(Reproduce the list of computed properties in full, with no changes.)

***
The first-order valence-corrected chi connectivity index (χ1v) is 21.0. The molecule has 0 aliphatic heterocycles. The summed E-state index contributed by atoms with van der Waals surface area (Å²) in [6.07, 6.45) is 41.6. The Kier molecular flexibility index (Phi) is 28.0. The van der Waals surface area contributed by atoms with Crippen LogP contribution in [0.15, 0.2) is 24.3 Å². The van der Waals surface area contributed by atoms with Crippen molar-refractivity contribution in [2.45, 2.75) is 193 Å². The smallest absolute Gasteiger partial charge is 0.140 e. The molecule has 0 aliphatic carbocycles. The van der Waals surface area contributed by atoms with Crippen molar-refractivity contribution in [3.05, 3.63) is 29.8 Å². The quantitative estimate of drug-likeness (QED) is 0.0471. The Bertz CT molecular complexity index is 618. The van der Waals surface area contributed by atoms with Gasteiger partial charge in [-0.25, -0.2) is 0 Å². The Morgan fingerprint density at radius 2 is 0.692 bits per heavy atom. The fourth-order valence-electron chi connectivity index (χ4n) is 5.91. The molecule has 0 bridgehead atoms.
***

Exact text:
The first-order valence-corrected chi connectivity index (χ1v) is 21.0. The molecule has 0 aliphatic heterocycles. The summed E-state index contributed by atoms with van der Waals surface area (Å²) in [6.07, 6.45) is 41.6. The Kier molecular flexibility index (Phi) is 28.0. The van der Waals surface area contributed by atoms with Crippen LogP contribution in [0.15, 0.2) is 24.3 Å². The van der Waals surface area contributed by atoms with Crippen molar-refractivity contribution in [2.45, 2.75) is 193 Å². The smallest absolute Gasteiger partial charge is 0.140 e. The molecule has 0 aliphatic carbocycles. The van der Waals surface area contributed by atoms with Crippen molar-refractivity contribution in [3.05, 3.63) is 29.8 Å². The quantitative estimate of drug-likeness (QED) is 0.0471. The Bertz CT molecular complexity index is 618. The van der Waals surface area contributed by atoms with Gasteiger partial charge in [-0.25, -0.2) is 0 Å². The Morgan fingerprint density at radius 2 is 0.692 bits per heavy atom. The fourth-order valence-electron chi connectivity index (χ4n) is 5.91. The molecule has 0 bridgehead atoms.